# Merge and Quick Sort

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```					Merge and Quick Sort
Lawrence M. Brown

Merge and Quick Sort†

•   Merge Sort‡
•   Merge Sort Tree
•   Implementation
•   Quick Sort‡
•   Pivot Item
•   Randomized Quick Sort

†Adapted   from: Goodrich and Tamassia, Data Structures and Algorithms in Java, John Wiley & Son (1998).
‡Running   time assumes no duplicate elements.

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Merge and Quick Sort
Lawrence M. Brown

Merge Sort
Divide and Conquer

•    Merge sort is based on a method of algorithm design called divide and
conquer.

•    In general:
1. Divide -     If the input size is below a certain threshold, solve the
problem directly. Otherwise, divide the input data into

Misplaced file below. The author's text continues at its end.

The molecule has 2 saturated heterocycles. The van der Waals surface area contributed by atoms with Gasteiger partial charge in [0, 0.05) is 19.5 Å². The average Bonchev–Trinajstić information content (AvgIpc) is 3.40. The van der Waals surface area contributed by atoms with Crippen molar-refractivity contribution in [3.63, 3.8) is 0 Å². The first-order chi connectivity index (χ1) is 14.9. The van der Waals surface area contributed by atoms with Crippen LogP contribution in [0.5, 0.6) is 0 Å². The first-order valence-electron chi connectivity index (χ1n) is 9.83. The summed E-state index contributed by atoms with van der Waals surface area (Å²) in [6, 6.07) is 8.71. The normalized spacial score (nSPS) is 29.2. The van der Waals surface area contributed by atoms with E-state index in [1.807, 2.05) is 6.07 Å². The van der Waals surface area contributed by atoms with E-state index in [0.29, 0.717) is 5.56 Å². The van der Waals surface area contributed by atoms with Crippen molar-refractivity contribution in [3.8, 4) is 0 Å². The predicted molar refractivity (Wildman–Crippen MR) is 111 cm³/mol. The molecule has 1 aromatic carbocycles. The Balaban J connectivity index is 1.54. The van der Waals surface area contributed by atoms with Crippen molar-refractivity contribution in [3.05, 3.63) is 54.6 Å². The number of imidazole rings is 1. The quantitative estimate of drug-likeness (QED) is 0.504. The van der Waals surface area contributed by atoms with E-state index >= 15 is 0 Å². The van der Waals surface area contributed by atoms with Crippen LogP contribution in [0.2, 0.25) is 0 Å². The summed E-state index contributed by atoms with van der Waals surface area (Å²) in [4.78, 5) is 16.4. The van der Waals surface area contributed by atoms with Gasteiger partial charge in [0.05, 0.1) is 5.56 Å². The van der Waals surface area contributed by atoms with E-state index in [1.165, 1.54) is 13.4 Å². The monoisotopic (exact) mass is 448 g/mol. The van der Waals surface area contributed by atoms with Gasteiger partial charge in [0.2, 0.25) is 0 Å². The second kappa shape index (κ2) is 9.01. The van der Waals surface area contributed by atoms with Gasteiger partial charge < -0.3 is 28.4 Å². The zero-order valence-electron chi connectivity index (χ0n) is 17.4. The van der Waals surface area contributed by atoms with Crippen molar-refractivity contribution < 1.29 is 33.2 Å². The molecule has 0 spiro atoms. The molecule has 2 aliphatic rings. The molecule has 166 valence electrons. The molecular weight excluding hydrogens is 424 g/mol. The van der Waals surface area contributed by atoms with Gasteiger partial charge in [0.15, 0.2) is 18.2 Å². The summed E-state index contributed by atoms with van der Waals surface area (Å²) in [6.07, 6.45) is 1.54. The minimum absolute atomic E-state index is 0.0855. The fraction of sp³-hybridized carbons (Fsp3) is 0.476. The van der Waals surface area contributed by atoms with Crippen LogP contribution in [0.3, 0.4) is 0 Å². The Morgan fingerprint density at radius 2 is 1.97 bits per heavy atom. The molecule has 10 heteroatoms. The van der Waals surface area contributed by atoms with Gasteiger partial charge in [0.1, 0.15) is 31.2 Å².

two or more disjoint set.

2. Recurse - Recursively solve the subproblems associated with the
subsets.

3. Conquer - Merge the solutions to the subproblems into a solution
of the original problem.

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Merge and Quick Sort
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Merge Sort
Algorithm

•    Consider a Sequence, S, with n elements:

•    In general:
1. Divide -     Remove the elements in S and place into two
sequences S1 and S2, each containing about
half of the elements.

S1 = {x : x ∈ first n 2 elements of S }
S 2 = {x : x ∈ last n 2 elements of S }

2. Recurse - Recursively sort sequences S1 and S2.

3. Conquer - Merge the elements of the sorted subsequences,
S1 and S2, into a unique sorted sequence.

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Merge and Quick Sort
Lawrence M. Brown
Merge Sort Tree
•    Visualize a merge sort by means of a binary tree, T :

• Each node of T represents a recursive call of the merge-sort
algorithm.

• Associate the root of the T with the sequence S.